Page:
The excitement and buzz about the Prince Tour Diablo racquets started before anyone outside of Prince even knew what these racquets would be called. We first got a glimpse of a Tour Diablo in the more than capable hands of WTA Tour star Jennifer Capriati as she blitzed her way through the draw at the 2003 US Open. Painted all black, and with the simple words "Experimental" emblazoned on the side of the frame, tennis fans and racquet gurus were freeze-framing their TV screens, trying to get a closer look at this mysterious racquet. Questions about the all black racquets quickly started to brew throughout the tennis community. Within days, the phones at Tennis Warehouse started to ring and our Talk Tennis message board started to receive more and more questions about the Experimental racquets. Die-hard Prince fans wanted to know things like: What is the frame composition? What are the specs? What will the racquets finally look like? When will the racquets be released? When can we get demos?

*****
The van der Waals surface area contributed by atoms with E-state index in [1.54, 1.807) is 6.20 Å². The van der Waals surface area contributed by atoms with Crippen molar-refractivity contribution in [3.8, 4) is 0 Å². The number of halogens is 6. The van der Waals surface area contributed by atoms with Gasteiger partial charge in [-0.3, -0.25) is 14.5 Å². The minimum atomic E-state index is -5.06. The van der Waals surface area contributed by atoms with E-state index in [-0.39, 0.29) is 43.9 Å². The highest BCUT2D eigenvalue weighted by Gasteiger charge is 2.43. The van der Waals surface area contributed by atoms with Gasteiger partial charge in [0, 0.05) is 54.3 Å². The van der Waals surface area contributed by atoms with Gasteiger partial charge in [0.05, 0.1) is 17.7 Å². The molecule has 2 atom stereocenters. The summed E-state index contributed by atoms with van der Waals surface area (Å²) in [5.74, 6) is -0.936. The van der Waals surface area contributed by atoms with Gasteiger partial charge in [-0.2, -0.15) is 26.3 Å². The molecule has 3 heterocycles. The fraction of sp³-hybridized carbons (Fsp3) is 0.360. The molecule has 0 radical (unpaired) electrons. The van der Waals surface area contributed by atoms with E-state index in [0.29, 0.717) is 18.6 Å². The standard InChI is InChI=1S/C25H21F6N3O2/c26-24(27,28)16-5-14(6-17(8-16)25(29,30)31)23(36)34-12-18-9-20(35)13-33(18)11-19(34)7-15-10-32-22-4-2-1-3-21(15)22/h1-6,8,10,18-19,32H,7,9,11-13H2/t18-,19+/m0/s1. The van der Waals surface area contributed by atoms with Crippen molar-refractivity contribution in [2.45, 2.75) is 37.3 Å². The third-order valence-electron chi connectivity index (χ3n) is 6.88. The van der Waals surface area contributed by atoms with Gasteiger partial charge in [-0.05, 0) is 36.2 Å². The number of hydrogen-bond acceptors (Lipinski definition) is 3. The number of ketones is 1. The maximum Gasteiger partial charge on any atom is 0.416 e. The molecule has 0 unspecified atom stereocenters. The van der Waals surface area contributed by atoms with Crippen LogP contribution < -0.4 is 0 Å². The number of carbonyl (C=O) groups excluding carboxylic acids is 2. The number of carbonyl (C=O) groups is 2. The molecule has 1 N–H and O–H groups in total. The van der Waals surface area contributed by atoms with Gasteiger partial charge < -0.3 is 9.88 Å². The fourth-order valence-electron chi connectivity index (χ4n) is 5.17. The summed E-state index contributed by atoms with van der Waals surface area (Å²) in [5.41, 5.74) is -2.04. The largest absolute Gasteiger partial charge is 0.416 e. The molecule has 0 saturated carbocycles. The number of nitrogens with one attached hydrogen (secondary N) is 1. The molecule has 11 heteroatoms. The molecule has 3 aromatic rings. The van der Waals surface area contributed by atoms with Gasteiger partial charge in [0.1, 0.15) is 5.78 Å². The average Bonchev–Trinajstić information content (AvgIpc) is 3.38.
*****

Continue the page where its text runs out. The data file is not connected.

On January 16th, just three days before the start of the 2004 Australian Open, Prince provided its final answer. On the Prince Web site, the final look and specifications for the Tour Diablo racquets were revealed. What we learned was that the Prince Tour Diablo is available in two head sizes. The Tour Diablo Mid features a 93 sq. inch head and is 27" long, while the Midplus has a 100 sq. inch head and is 27.25" long.